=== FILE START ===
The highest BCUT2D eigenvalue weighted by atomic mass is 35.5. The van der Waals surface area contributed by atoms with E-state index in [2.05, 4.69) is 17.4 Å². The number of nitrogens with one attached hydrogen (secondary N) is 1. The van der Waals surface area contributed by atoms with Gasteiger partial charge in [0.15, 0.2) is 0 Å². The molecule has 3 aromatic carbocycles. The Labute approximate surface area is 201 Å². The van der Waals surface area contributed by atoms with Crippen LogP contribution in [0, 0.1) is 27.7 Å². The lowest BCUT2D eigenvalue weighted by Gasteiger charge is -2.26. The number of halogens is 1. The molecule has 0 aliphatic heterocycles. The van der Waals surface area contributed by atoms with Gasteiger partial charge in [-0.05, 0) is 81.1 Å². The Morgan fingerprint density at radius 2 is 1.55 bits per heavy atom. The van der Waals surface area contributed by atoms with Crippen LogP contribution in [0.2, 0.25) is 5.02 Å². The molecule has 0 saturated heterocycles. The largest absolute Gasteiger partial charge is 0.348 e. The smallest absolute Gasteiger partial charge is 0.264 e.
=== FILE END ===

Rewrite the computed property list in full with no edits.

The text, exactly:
The highest BCUT2D eigenvalue weighted by atomic mass is 35.5. The van der Waals surface area contributed by atoms with E-state index in [2.05, 4.69) is 17.4 Å². The number of nitrogens with one attached hydrogen (secondary N) is 1. The van der Waals surface area contributed by atoms with Gasteiger partial charge in [0.15, 0.2) is 0 Å². The molecule has 3 aromatic carbocycles. The Labute approximate surface area is 201 Å². The van der Waals surface area contributed by atoms with Crippen LogP contribution in [0, 0.1) is 27.7 Å². The lowest BCUT2D eigenvalue weighted by Gasteiger charge is -2.26. The number of halogens is 1. The molecule has 0 aliphatic heterocycles. The van der Waals surface area contributed by atoms with Gasteiger partial charge in [-0.05, 0) is 81.1 Å². The Morgan fingerprint density at radius 2 is 1.55 bits per heavy atom. The van der Waals surface area contributed by atoms with Crippen LogP contribution in [0.2, 0.25) is 5.02 Å². The molecule has 0 saturated heterocycles. The largest absolute Gasteiger partial charge is 0.348 e. The smallest absolute Gasteiger partial charge is 0.264 e.